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Thursday, September 12, 2013

Audio Book Review: Nevermore: A Novel of Love, Loss & Edgar Allan Poe by David Nail Wilson

This is a marvelous dark fairy tale, reminding the reader that not all fairy tales have a happy ever-after ending.
Nevermore: A Novel of Love, Loss & Edgar Allan Poe
by David Nail Wilson
Narrated by Gigi Shane

    LENGTH    6 hrs and 6 mins
    RELEASE DATE    04-20-13
    PUBLISHER    Crossroad Press
Genre: Horror, Occult, Paranormal
My Rating: 4.75 of 5.0

Publisher's Summary
On the banks of Lake Drummond, on the edge of the Great Dismal Swamp, there is a tree in the shape of a woman.

One dark, moonlit night, two artists met at the Lake Drummond Hotel, built directly on the borderline of North Carolina and Virginia. One was a young woman with the ability to see spirits trapped in trees and stone, anchored to the earth beyond their years. Her gift was to draw them, and then to set them free. The other was a dark man, haunted by dreams and visions that brought him stories of sadness and pain, trapped in a life between the powers he sensed all around him and a mundane existence attended by failure. They were Eleanore MacReady, Lenore, to her friends, and a young poet named Edgar Allan Poe, who traveled with a crow that was his secret, and almost constant companion, a bird named Grimm for the talented brothers of fairy-tale fame.

Their meeting drew them together in vision, and legend, and pitted their strange powers and quick minds against the depths of the Dismal Swamp itself, ancient legends, and time.

Once, upon a shoreline dreary, there was a tree. This is her story.
©2013 David N. Wilson (P)2013 David N. Wilson

A young woman, Lenore, has a unique and special, mystical, artistic skill. Lenore is able to sketch and release spirits trapped in objects, in this case, trapped in the trees. She has been drawn to an off the beaten path hotel on the borderline of Virginia and North Carolina. Nearby is a swamp and a Lake with legendary trees that resemble living creatures. One tree is shaped like a grand stag and another is shaped like a woman. There are local legends but no one really knows the story -- except perhaps the mysterious, ancient woman who lives in the swamp.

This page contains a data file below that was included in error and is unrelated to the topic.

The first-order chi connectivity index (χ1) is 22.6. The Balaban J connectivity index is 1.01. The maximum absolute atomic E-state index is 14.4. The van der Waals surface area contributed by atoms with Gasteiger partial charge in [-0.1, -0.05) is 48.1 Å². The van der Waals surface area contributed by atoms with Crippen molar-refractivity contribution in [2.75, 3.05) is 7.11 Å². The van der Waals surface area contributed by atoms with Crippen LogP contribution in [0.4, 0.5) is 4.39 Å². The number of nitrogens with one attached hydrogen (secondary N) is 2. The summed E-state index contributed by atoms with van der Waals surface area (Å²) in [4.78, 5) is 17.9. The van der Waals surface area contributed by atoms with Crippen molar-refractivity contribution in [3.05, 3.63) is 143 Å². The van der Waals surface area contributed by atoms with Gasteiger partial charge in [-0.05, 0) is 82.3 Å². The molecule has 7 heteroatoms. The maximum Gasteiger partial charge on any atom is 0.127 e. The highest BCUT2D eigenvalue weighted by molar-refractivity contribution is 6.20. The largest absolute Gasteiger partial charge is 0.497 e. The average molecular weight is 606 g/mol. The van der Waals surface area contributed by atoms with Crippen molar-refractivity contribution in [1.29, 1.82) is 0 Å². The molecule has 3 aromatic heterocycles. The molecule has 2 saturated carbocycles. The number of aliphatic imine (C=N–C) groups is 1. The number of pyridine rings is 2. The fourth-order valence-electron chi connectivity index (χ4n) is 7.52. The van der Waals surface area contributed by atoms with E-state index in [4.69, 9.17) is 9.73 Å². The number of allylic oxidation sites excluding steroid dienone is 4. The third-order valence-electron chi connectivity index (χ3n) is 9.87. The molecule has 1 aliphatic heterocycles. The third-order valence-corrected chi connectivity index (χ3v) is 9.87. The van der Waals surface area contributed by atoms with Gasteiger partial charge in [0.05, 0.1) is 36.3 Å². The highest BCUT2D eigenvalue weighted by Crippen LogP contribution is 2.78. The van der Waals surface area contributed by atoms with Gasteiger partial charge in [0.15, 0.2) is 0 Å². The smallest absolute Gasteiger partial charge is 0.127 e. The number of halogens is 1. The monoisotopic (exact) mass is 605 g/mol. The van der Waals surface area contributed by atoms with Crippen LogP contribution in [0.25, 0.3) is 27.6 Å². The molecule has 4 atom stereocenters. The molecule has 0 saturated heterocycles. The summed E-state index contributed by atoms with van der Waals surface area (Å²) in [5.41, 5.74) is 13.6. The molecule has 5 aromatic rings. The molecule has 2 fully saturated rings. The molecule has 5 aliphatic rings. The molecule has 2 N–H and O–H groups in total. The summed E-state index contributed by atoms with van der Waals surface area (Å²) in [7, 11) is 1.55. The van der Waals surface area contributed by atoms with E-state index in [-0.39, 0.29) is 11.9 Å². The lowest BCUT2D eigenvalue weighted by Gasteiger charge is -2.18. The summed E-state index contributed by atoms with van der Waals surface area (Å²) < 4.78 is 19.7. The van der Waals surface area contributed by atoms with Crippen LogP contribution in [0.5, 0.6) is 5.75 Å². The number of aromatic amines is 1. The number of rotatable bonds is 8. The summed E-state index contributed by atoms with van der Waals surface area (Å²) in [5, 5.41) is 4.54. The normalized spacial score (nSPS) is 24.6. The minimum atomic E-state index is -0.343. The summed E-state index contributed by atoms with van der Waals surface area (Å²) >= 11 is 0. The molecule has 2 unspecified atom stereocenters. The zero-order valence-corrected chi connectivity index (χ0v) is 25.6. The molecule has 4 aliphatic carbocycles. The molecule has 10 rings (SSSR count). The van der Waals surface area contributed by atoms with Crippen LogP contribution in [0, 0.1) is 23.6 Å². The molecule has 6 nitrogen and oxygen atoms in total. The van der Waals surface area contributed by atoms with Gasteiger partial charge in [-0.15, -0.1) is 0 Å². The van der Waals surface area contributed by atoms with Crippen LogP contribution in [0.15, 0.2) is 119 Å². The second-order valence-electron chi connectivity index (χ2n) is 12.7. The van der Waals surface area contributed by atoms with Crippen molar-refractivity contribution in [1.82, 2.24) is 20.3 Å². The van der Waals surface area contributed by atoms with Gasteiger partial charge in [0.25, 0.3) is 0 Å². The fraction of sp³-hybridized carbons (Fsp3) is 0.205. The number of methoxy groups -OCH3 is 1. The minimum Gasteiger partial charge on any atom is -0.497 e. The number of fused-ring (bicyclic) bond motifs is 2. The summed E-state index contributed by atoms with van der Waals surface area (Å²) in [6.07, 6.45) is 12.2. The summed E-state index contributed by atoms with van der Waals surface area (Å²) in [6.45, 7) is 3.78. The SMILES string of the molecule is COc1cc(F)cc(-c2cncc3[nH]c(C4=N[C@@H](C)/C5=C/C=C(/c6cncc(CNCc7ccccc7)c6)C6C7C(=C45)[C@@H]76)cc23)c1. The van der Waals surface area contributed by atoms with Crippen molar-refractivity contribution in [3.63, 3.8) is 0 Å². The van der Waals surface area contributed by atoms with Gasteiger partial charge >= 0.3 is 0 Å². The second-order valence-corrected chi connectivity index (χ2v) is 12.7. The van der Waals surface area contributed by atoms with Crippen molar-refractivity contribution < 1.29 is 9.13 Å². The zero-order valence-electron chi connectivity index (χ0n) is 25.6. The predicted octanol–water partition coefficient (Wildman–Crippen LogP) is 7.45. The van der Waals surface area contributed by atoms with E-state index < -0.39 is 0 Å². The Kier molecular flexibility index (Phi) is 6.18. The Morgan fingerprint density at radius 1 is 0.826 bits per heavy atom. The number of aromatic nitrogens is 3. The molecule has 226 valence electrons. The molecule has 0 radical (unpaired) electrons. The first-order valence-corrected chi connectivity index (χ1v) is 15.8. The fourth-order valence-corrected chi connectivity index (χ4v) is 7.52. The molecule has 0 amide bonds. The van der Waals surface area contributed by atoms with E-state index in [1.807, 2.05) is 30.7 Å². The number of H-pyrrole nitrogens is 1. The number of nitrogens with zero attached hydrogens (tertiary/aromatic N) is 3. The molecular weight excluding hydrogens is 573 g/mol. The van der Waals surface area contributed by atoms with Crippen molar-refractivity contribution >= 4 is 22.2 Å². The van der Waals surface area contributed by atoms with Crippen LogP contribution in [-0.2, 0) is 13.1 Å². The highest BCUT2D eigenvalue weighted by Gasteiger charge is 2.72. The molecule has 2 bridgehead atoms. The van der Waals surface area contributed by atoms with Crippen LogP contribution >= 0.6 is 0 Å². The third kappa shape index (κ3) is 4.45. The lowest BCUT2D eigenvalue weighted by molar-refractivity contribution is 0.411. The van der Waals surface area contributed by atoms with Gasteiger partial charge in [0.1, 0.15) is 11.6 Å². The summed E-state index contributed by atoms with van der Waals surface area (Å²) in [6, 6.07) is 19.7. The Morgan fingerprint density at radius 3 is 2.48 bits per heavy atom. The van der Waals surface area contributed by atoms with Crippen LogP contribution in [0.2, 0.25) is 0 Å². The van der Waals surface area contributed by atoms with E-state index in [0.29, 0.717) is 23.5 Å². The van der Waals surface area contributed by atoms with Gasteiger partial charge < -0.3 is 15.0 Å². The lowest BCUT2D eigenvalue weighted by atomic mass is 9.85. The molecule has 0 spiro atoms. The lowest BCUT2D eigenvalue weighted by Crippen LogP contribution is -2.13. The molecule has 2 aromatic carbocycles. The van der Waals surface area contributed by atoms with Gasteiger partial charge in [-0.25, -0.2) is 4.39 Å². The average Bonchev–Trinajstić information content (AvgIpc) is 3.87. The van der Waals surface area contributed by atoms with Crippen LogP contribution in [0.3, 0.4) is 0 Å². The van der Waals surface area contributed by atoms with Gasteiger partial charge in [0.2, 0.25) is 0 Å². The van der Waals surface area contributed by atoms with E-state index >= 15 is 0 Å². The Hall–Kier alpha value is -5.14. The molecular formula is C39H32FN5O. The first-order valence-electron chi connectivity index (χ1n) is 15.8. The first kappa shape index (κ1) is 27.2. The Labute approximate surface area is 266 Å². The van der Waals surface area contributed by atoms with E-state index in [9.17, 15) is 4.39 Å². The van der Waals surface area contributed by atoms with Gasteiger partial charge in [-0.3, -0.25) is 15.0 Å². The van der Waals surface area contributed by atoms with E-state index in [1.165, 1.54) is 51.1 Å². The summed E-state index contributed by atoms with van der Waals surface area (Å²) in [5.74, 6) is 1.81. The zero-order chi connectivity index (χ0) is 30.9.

Lenore strike up a friendship with the man in the room next door, Edgar Poe, who travels with his faithful companion, a crow named Grimm. Edgar struggles with his dark writing as he despairs the imminent loss of his ailing wife. Lenore continues her work with intense focus while Edgar weaves a strange story of a sorceress who seeks dark power through capturing a child princess. Suddenly it appears that the artists’ skills are changing time, history and reforming reality.

A young waitress and a young boy at the Inn agree to help Lenore and Edgar on their separate adventures into the swamp. Edgar and Lenore part, agreeing that they will meet again after they have completed their missions. But their destinies soon cross again as Edgar races to stop Lenore when he realizes that the woman Lenore is about to release from the trees could bring disaster, not only to the swamp, but to Lenore herself.

This is a haunting story; beautiful in its presentation, even though dark. The author manages to convey a Southern gentility in the primary characters and a dark malevolence in the evil character. The pacing moves well with the building mystery leading to the danger and action.  I love how the author uses Edgar Allan Poe as a character along with several of the famous poet’s characters such as Lenore and the raven. When I was finishing the story I was compelled to pull out a copy of The Raven to re-read in light of this fairy tale.  I recommend this to any reader who likes Poe and any listener who wants an engaging, quick listen.

Audio Notes: This was a wonderful narration and made for several hours of engaging listening. Gigi Shane does an excellent job of conveying the Southern tone and the haunting danger. I enjoyed listening to the smooth delivery as I anticipated discovering what would happen.

I received this audio book from the Author through Audiobook Jukebox to provide an honest review.

1 comment:

  1. This sounds like a very interesting read. I love reading Edgar Allan Poe. I will have to give this one a try. Thanks for sharing t this review with us.


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